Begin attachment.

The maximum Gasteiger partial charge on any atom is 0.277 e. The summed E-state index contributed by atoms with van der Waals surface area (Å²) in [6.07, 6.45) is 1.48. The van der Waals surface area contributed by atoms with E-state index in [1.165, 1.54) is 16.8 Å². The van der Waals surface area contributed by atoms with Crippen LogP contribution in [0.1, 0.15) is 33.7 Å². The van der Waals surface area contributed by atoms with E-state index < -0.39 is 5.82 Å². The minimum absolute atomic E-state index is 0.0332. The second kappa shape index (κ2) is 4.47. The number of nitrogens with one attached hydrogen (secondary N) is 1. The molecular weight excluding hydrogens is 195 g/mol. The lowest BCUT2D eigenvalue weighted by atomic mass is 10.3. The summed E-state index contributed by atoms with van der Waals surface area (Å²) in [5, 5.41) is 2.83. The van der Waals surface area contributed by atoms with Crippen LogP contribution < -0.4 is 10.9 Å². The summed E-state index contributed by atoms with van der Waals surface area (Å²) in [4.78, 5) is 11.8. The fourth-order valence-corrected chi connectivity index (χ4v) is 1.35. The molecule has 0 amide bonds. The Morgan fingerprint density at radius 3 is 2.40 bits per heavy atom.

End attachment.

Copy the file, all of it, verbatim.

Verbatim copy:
The maximum Gasteiger partial charge on any atom is 0.277 e. The summed E-state index contributed by atoms with van der Waals surface area (Å²) in [6.07, 6.45) is 1.48. The van der Waals surface area contributed by atoms with E-state index in [1.165, 1.54) is 16.8 Å². The van der Waals surface area contributed by atoms with Crippen LogP contribution in [0.1, 0.15) is 33.7 Å². The van der Waals surface area contributed by atoms with E-state index < -0.39 is 5.82 Å². The minimum absolute atomic E-state index is 0.0332. The second kappa shape index (κ2) is 4.47. The number of nitrogens with one attached hydrogen (secondary N) is 1. The molecular weight excluding hydrogens is 195 g/mol. The lowest BCUT2D eigenvalue weighted by atomic mass is 10.3. The summed E-state index contributed by atoms with van der Waals surface area (Å²) in [5, 5.41) is 2.83. The van der Waals surface area contributed by atoms with Crippen LogP contribution < -0.4 is 10.9 Å². The summed E-state index contributed by atoms with van der Waals surface area (Å²) in [4.78, 5) is 11.8. The fourth-order valence-corrected chi connectivity index (χ4v) is 1.35. The molecule has 0 amide bonds. The Morgan fingerprint density at radius 3 is 2.40 bits per heavy atom.